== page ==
Peace Corps Writers
Talking with Gene Stone (page 2)
 Talking with
Gene Stone
page 1
page 2
page 3

You came up with this idea and sold it to a publisher, but how did you manage to write it so quickly, and how did you get the other writers to contribute to the project?
I was able to write the book in five days because I have an odd capacity to speed up my mind when needed. However, after I finished, my mind fell into a deep dull slumber from which I do not think I’ve recovered. The writers who were willing to contribute to the book did so mostly because they felt, as I did, that a Bush victory would be a very difficult situation to tolerate, and that we’d all need every bit of help we could get.
When we met, you were living with Thurston Clarke in his apartment on the upper West Side of New York City. How did you meet up with Thurston?
When my best friend from high school, Andrea Schweitzer, heard that the Peace Corps had posted me in Niger, she told me about her current boyfriend, Thurston Clarke, who was writing a nonfiction book set there — so she introduced us. (The book was titled The Last Caravan and, I believe, your wife was Thurston’s editor.) Thurston and I became friends overseas and saw each other frequently while I was stationed in Niamey. When I returned to America, still not sure about what I wanted to do with my life, Thurston told me that his last roommate had moved out and invited me to move in. So I did. Thurston also helped me find my first job, as an editorial assistant at Harcourt Brace.
Thurston went to Yale and then into the Peace Corps. What about you?
   I went to Stanford as an English major, then to Harvard for grad school. I got a masters but never finished the Ph.D. That’s when I jointed the Peace Corps. I knew that academia wasn’t the right place for me and I had no other ideas of what to do with my life. I also felt that this might be the only time I could just pick up and do something unusual. I’d like to say that it was also predicated on my desire to help other people, but in reality, at some level, it was probably more about my desire to help myself. I don’t know if I did much to improve Niger, but Niger did me a world of good; I matured more in those two years than in the previous twenty-two.
What led you into writing full time?
Well, I was a book editor at Simon and Schuster, Bantam, and Harcourt Brace, then a magazine editor at Esquire, a newspaper editor for the Los Angeles Times — but after I was fired from my last job, as editor-in-chief of a California magazine, I thought: why do I keep editing when I’d rather be writing? So, thanks to having no debts or responsibilities, I made the switch. It was very difficult at first, because as an editor I had developed the skill of writing/editing in other people’s voices. I had no voice of my own. That’s probably what lead me to ghosting — the lack of a prominent voice doesn’t do much for you when writing your own book, but it’s a great help when writing someone else’s.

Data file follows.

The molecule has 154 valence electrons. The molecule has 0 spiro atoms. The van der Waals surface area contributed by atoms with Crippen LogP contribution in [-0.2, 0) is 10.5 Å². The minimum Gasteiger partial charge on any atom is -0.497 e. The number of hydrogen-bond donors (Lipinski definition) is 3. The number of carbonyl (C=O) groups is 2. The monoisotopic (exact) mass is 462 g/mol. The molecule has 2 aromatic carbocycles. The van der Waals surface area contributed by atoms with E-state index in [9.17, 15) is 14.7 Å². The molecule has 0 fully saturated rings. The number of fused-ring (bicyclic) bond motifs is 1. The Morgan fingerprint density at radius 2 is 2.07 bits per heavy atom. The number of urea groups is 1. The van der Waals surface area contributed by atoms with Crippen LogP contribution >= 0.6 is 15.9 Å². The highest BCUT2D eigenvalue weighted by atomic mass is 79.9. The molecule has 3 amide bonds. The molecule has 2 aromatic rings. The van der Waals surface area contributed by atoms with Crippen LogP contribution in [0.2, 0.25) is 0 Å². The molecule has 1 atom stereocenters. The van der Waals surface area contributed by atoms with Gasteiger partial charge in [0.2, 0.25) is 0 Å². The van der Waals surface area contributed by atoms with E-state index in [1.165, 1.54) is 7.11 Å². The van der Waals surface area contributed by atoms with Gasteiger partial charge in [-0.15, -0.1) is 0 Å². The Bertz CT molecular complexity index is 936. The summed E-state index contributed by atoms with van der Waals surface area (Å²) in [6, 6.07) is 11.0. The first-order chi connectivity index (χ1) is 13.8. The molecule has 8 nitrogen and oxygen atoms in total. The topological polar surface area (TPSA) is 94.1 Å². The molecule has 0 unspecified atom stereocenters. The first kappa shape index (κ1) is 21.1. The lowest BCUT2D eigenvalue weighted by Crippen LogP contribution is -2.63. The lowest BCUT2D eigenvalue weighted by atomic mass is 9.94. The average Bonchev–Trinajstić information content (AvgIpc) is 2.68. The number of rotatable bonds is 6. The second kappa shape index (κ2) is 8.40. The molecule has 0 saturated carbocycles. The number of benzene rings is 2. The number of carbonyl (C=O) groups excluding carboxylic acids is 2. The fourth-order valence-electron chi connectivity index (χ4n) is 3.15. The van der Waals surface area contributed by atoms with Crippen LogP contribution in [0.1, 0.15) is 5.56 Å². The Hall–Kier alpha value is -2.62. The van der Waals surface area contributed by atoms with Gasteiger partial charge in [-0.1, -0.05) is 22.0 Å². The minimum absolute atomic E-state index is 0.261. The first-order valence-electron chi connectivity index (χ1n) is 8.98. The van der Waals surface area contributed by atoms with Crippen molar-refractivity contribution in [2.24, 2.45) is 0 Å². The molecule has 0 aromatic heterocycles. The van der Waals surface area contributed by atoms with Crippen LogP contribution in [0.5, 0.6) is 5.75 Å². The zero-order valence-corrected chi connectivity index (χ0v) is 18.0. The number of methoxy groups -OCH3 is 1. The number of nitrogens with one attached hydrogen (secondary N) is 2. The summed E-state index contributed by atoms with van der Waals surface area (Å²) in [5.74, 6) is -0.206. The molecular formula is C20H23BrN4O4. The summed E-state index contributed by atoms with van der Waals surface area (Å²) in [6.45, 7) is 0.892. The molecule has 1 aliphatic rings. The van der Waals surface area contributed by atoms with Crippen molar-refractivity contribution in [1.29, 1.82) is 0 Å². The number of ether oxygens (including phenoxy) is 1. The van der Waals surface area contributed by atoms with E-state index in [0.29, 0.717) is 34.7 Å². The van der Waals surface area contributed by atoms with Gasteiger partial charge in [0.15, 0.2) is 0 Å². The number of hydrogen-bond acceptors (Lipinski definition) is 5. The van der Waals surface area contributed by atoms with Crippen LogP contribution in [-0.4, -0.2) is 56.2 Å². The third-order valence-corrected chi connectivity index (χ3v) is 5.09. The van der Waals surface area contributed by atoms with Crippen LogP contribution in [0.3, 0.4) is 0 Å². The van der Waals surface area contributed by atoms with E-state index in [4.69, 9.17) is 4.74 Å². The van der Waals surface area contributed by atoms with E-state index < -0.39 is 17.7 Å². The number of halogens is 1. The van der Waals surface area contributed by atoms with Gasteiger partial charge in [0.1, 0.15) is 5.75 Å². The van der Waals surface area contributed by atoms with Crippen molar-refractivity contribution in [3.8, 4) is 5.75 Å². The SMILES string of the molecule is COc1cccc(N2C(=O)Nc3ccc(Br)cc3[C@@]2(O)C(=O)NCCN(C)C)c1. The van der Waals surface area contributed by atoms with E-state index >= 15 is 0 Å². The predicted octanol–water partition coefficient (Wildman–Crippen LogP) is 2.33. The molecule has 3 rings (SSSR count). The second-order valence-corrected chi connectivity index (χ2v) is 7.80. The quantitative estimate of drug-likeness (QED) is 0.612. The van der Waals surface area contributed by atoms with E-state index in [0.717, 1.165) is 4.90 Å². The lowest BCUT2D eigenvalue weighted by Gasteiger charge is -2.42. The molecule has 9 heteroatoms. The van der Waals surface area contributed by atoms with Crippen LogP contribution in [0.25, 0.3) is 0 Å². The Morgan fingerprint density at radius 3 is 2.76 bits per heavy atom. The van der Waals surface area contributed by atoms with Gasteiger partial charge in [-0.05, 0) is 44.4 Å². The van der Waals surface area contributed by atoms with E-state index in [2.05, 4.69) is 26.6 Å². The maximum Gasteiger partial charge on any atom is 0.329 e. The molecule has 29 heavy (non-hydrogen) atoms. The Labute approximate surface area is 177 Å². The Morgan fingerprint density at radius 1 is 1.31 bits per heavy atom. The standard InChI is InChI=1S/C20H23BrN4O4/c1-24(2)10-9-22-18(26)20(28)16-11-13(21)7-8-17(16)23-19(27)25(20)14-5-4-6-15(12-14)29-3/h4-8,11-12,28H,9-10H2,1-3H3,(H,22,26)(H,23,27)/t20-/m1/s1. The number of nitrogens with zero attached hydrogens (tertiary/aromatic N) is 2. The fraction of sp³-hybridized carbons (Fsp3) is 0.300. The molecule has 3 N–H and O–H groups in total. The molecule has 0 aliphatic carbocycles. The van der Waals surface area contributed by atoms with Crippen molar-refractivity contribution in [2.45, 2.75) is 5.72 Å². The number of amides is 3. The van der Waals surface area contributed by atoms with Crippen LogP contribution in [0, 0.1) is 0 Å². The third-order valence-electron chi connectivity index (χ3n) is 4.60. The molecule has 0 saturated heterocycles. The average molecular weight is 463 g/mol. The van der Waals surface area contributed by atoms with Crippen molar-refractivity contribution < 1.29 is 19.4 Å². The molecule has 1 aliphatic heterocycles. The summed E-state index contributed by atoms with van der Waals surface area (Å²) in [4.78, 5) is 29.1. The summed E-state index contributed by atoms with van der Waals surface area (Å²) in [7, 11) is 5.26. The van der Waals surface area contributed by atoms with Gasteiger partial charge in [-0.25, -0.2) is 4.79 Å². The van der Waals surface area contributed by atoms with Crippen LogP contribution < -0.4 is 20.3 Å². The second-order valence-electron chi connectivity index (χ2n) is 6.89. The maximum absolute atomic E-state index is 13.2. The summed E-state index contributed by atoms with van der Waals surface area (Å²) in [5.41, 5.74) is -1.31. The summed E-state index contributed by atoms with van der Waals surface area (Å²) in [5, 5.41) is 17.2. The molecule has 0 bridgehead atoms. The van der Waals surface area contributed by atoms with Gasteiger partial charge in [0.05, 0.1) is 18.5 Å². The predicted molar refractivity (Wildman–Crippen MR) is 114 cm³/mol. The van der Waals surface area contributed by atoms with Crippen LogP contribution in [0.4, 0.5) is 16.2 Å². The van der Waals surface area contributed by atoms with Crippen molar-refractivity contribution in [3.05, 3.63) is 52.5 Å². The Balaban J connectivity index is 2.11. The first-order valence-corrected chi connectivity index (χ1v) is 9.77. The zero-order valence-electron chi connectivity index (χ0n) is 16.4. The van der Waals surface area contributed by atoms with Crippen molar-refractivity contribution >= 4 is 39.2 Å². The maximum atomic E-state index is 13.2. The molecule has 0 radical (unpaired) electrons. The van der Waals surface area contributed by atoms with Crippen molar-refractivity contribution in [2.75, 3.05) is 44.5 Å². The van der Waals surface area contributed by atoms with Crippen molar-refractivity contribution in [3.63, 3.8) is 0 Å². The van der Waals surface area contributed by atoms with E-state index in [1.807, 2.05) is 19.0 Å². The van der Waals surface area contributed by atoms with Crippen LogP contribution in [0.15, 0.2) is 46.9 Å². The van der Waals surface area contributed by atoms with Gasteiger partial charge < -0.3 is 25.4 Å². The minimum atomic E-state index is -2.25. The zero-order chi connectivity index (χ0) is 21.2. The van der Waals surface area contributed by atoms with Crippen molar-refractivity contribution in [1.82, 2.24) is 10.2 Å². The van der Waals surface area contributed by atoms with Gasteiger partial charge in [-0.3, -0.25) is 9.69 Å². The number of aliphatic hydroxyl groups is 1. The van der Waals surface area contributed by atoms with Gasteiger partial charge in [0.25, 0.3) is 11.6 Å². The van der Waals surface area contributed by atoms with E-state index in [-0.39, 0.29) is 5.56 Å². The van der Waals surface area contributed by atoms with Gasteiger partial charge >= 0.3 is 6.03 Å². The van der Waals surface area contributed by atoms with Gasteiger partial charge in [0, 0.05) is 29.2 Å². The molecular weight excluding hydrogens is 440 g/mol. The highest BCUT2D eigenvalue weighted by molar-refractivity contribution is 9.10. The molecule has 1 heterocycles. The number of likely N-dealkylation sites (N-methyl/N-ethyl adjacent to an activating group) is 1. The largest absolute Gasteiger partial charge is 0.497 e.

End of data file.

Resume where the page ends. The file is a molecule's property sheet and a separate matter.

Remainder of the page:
Have you ghosted many books?
I’ve ghosted over 20 books, but I can’t talk about some because I signed confidentiality agreements barring me from disclosing the collaboration. Other projects have included books with Steven Hawking, Gail Evans (the former exec VP of CNN and now, of course, best selling writer), the medical directors of Canyon Ranch, and many others.
How do you go about “ghosting” a book with another person?
Each book is different. Some people are controlling and want to be included in every part of the process. Others don’t care as much, and some don’t even read the book once it’s done. Mostly, though, it’s a process of coming up with the right idea, drawing up an outline, writing a proposal, selling it to a publisher, and then doing hours and hours of interviews on tape until we’ve accumulated enough material. Then I usually go off on my own and write the book. When done, I show it to the co-author and we go back and forth and up and down until something approaching a finished manuscript results.
When you ghost a book, are you hired by the publisher or the subject of the book?
Ghosted books usually come through an agent. I have worked with several throughout my career. But sometimes they come through word of mouth, where one author refers another to me, sometimes through friends who’ve met someone who wants to write a book but needs help, and sometimes through publishers who have signed up a personality and need a writer.
What do you find most interesting: the research, writing, or something else?
Each book is different, some aren’t interesting at all, some are amazing. I once did a book with a political figure who told me rather shocking stories about some of the people in the present administration, but then he got cold feet and decided to keep it all out of the book, and I was left with all this great knowledge that I can’t reveal to anyone. But all in all the best part of the ghosting experience is being able to move into another person’s life for a year, learn more than you ever could think possible about another human being with whom you have no other connection, and then have the option of departing gracefully. Most of the people I work with are truly wonderful people, but a few aren’t. Some end up becoming close friends, and some disappear forever.
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